When the cluster held fewer objects, a greater percentage of filesystem metadata was cached by the kernel in memory. However, when the cluster grew to millions of objects, a smaller percentage of metadata was cached. Disks were then forced to perform I/O operations specifically for metadata lookups, adding additional disk seeks and resulting in lower read OPS.

Bluestore OSD backends powering Ceph Storage 3.3 and beyond do not rely on Linux page caches during read operations. As such the Bluestore OSDs does their own memory management and hence helps in achieving deterministic performance for read workloads as shown in chart 2.

Chart 2: Small Object Size 100% Read Performance

Chart 2: Small Object Size 100% Read Performance

Large Object Performance 

Next we'll turn our attention to large object performance benchmarks.

Large Object 100% write workload

For large object 100% write test, Ceph Storage 3.3 delivered sub-linear performance improvement, while Ceph Storage 2.0 shows retrograde performance as depicted in chart 3. During Ceph Storage 2.0 test, we were lacking additional RGW node while Containerized Storage Daemons were also not an option. As such, we were unable to test beyond 4 RGWs for Ceph Storage 2.0 test.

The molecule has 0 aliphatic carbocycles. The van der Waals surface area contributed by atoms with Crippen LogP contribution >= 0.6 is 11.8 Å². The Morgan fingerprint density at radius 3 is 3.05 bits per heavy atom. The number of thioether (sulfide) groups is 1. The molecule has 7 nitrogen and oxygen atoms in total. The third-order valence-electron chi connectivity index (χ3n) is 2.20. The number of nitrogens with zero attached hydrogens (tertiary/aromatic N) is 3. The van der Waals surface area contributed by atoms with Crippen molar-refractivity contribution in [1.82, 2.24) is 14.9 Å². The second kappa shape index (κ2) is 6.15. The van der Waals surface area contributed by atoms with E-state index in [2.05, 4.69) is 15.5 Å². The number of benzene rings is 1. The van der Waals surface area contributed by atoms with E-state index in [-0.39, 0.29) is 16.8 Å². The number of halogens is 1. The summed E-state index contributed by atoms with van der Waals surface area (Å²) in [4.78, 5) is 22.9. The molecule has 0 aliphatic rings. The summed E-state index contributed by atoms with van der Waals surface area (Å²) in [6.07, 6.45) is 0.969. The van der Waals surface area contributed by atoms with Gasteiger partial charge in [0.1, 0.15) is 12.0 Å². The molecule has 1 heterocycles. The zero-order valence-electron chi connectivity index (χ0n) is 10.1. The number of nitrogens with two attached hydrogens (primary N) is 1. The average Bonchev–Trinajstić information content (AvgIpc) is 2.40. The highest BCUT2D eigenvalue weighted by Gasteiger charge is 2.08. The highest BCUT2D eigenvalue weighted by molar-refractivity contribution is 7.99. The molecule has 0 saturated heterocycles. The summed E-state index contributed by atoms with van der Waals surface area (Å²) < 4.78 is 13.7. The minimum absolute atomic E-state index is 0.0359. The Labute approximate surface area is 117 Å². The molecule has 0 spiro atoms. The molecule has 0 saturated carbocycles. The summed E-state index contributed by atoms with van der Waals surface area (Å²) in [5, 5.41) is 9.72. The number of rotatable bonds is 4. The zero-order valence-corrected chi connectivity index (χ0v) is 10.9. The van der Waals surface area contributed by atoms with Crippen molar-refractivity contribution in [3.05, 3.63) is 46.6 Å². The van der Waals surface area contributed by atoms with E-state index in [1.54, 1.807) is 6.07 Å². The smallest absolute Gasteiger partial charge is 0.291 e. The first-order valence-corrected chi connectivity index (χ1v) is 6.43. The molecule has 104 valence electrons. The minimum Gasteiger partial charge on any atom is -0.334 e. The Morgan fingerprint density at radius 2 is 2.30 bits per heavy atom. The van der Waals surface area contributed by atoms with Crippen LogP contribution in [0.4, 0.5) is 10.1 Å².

Ceph Storage 3.3, unless saturated by sub-system resource saturation, delivered ~5.5 GBps of write bandwidth. Ceph Storage 2.0, on the other hand showed declining performance.

Chart 3: Large Object Size 100% Write Performance

Chart 3: Large Object Size 100% Write Performance

Large Object 100% read workload

The large object 100% read workload, showed sub-linear performance for both Ceph Storage 2.0 and 3.3 tests. As explained in the last section, at the time of Ceph Storage 2.0 test, we were not having additional physical nodes for RGWs hence we were limited to 4 and could not scale RGWs further. 

Ceph Storage 3.3 showed ~5.5 GBps 100% read bandwidth with no bottlenecks observed with 7 RGWs. Our hypothesis is that, Ceph Storage 3.3 could have delivered more bandwidth, have we added more RGWs. Chart-4 compares the performance of Ceph Storage 3.3 and Ceph Storage 2.2 for 100% Large Object workload.

Chart 3: Large Object Size 100% Write Performance

Chart 4: Large Object Size 100% Read Performance

Summary and up next

We acknowledge that the performance comparison shown above is not entirely “Apples-to-Apples." However, we believe that this study should give you key performance insights for different Ceph Storage versions and help you make informed decisions. 

We tried our best to choose the common ground across the two studies. Interestingly, with just half, the number of spindles (110 Ceph Storage 3.3 test vs 210 Ceph Storage 2.0 test) Ceph Storage 3.3 with BlueStore OSD backend and Beast RGW frontend web server delivered better than 5x higher Ops for small object and better than 2x higher bandwidth for large object 100% write workload. In the next post, we will uncover the performance of storing 1 billion-plus objects into the Ceph cluster. Stay Tuned.